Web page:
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Jacob Marley's Christmas Carol
Duke City Repertory Theatre

Also see Paul's review of You're a Good Man, Charlie Brown

Jacob Marley's Christmas Carol
Mike Ostroski
Who cares about Jacob Marley? And why would the old skinflint want to save the soul of his former partner Ebenezer Scrooge? Dickens didn't tell us, but playwright Tom Mula has fleshed out a thrilling and inspiring background story narrated and dramatized by characters identified as Actors 1 through 4. The novel version became a Chicago Tribune bestseller in 1995. The play version later won the Cunningham Prize from the Goodman School of Drama at De Paul, premiered at Chicago's Goodman Theatre, and received four Joseph Jefferson Award nominations and an After Dark award. Since the late '90s, the play has been performed at regional theaters across the country and as a one-man show by the playwright.

Whereas the playwright makes us care about Marley, the Duke City Repertory Theatre's production, directed by Frank Green, takes us on roller coaster ride that runs the gamut of human emotions from terror to despair to grief to hope to compassion and beyond. Green has taken a brilliant script and crafted it with four talented actors into what may be the most challenging and eccentric holiday ensemble show now playing in Albuquerque. The clever slippage between telling and showing and the shifts of identities all click perfectly. Green, who serves as DCRT Associate Artistic Director, has just completed a six-year residency with Barter Theater's Equity Resident Acting Company in Virginia, where he directed and acted various leading roles.

The Actors, costumed as anonymous 19th century London bourgeois gentlemen, open their tale by telling us that Jacob Marley is most assuredly dead and faces judgment. Actor 4, bookkeeper of dead souls, informs Actor 1, Jacob Marley, that his debts are too many and his credits too few to keep him from the fires of the damned. He can escape hell only by effecting a full and free conversion of his old partner Scrooge before the next cock's crow. Marley declares it impossible. Striving for the impossible carries us and the drama rushing forward to its sparkling conclusion. We can hardly draw a breath.

Mike Ostroski gives a full throttle rendition of Marley's anguish and struggle in Mula's Shakespearean/Blakean gripping prose/poetry. He wrings himself out in Marley's after-death throes. The actor's flushed and dripping wet face on opening night left the audience breathless as he leaped across stage levels, shape-shifting in fruitless efforts to terrify Scrooge into changing his evil ways. As Actor 1 playing Marley, Ostrowski describes and performs peeling his face off like a banana to reveal the skull underneath so convincingly that we see the horror of the crypt and the fiery pits with him. For the past twelve years, Ostrowski has performed major roles at Barter Theater, where he was also a director, playwright, stage combat choreographer, and composer.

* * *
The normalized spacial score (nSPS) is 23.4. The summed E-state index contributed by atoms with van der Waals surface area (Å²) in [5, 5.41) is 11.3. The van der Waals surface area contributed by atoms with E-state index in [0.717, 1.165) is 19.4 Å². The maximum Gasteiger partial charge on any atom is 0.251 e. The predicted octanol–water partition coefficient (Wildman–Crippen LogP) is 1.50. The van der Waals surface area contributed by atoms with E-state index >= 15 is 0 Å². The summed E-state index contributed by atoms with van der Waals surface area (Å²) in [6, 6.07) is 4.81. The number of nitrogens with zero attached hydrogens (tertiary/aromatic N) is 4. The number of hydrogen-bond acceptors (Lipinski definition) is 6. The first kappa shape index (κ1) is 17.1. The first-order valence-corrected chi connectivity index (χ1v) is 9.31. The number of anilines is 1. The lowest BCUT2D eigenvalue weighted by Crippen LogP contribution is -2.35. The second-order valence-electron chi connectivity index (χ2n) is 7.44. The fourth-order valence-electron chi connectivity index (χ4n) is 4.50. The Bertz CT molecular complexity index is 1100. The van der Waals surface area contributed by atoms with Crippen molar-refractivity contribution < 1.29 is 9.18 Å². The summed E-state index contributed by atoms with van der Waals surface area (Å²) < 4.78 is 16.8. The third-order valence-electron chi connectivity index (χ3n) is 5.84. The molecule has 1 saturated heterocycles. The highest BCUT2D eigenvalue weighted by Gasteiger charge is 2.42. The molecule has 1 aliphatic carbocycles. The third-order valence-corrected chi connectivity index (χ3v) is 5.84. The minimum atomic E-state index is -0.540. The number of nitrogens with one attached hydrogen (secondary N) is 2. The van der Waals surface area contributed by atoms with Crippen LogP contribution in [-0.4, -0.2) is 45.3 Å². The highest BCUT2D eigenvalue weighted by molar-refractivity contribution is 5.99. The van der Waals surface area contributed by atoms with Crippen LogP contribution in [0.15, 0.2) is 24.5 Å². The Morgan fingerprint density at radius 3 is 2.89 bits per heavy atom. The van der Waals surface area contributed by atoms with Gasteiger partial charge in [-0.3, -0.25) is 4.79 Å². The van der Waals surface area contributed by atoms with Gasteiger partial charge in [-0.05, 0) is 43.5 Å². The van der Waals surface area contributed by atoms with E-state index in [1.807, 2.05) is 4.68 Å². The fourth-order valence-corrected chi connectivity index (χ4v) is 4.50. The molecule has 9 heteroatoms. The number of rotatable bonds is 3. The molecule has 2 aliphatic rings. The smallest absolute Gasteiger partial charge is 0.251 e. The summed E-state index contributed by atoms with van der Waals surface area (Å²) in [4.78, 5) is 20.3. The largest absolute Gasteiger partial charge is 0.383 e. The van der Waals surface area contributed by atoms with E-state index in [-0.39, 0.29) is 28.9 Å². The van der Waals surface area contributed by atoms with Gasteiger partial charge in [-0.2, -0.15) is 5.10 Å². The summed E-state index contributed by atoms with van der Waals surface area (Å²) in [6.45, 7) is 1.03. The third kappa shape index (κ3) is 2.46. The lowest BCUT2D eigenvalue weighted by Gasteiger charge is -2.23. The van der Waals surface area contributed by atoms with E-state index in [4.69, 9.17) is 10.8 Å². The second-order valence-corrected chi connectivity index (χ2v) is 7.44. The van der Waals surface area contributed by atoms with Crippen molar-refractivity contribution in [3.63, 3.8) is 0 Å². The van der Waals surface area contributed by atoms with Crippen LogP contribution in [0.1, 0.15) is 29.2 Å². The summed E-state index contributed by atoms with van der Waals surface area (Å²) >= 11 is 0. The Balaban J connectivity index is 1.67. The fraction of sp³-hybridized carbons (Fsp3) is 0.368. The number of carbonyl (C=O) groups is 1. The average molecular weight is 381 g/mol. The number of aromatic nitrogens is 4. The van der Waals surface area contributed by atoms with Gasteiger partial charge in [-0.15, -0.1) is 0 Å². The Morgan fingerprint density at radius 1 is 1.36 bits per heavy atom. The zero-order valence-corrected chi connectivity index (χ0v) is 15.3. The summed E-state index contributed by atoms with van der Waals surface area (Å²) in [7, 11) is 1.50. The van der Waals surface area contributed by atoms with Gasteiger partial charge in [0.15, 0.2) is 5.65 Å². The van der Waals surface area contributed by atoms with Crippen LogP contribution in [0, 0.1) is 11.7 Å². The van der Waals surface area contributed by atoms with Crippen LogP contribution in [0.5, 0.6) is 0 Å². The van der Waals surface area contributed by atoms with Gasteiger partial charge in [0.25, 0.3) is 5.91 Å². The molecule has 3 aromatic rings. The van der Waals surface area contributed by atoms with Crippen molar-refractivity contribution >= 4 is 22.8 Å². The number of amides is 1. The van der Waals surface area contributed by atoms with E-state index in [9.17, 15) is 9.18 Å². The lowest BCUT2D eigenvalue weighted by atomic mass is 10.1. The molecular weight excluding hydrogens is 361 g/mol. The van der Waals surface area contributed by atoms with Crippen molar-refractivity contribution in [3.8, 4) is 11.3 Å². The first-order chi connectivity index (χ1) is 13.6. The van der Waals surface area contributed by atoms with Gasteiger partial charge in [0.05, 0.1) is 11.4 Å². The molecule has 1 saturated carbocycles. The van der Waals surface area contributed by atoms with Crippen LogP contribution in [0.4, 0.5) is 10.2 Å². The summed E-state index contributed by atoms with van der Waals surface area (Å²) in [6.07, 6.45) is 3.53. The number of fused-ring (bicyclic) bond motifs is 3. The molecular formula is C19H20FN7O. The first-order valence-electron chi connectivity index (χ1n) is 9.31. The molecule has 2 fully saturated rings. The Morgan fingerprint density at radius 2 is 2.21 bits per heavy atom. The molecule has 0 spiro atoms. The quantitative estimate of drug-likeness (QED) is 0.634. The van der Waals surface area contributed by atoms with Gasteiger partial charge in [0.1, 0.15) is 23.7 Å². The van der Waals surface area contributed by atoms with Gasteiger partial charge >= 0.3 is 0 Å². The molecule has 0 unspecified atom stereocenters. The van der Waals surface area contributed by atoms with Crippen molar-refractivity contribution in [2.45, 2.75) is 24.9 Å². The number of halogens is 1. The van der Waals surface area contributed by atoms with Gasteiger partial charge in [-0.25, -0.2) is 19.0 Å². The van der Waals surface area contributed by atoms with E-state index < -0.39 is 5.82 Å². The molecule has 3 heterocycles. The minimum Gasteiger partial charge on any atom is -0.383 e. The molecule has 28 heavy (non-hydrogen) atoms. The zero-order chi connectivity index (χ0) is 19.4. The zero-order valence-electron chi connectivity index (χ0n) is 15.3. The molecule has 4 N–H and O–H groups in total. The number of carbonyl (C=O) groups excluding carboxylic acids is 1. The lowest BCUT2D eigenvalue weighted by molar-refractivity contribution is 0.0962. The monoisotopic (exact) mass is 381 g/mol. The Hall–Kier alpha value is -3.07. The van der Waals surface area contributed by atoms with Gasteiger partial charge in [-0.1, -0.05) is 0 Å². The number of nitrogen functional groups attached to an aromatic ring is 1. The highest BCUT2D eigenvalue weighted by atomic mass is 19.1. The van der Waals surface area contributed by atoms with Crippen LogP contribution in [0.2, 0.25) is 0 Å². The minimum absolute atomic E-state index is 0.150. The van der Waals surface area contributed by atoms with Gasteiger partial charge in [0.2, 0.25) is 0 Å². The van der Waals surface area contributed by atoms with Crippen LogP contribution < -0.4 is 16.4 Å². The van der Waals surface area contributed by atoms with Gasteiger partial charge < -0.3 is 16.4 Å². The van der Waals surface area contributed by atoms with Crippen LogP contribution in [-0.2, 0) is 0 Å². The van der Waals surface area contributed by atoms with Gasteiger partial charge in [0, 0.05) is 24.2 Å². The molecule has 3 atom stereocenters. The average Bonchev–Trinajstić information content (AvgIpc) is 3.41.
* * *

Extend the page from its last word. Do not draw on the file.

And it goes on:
Amelia Ampuero, Artistic Director of DCRT, plays Actor 2. Recently she played the student in DCRT's production of David Mamet's Oleanna at the Filling Station. As Actor 2 she spurs Marley on as his own private hell-sprite named Bogle. She sticks with him like a life, or rather death, coach. Ampuero's Bogle provides mischievous comic relief in the midst of Marley's horror as she flits about the whole performing space critiquing his initial lame efforts to rattle Scrooge, praising his pyrotechnic scare tactics, admitting both their limits, and ultimately cheering him on. Ampuero, who has a BFA in theater from Texas Tech State University and has studied with the Royal Shakespeare Company, has brought DCRT to life this year with the help of an immensely energetic and talented ensemble of friends from across the continent.

As Actor 3, Colleen McClure not only narrates Marley's tale with the other actors but also plays a most riveting and amusing bent over, twisted face Scrooge. She almost steals the show, but fortunately all the actors rise to meet her level of brilliance. With impeccable comic timing she draws us in with her character's curiosity at Marley's antics and slaps us back with Scrooge's habitual nastiness. With degrees in drama and music from London University, McClure brings to Duke City 25 years of directing and acting in professional West End theatre and theatre education.

Justin Young plays the slightly lesser role of Actor 4 with energy and versatility. He received a theater degree from UNM in 2007 and has performed in theater in and around Albuquerque since then. He is fortunate to have DCRT actors as his mentors.

Andrew McHarney has designed a deceptively simple set out of what look like Dickens-era shipping crates of different sizes creating four different performing levels and a bookkeeper's office. Behind the desk a tangle of rusty chains rise menacingly, hoisted up and down by Actors 2 and 4 as Marley's fate plummets and rises. Rose Nuchims gives us a subtle lighting design with a variety of spots from above and red lights for hell fires and green for gruesome decay that rise up out of the middle level crate to accentuate Marley's plight.

Guy Fauchon, actor and playwright, directed DCRT's first two shows, Trust and Oleanna. He holds a BFA in acting from the University of British Columbia and MFA in directing from the University of Alabama. As Stage Manager on this production, he keeps transitions running smoothly.

Duke City Repertory Theatre is presenting Jacob Marley's Christmas Carol at the Filling Station through December 19, Thursday-Saturday at 8 pm and Sunday at 2 pm and a matinee at 2 pm Saturday, December 18. General tickets are $20; for students, seniors, and military $12; and for children 5-12 $5. For reservations call 505-797-7081 or purchase online at www.dukecityrep.com.


Photo: Johnny Sandlin

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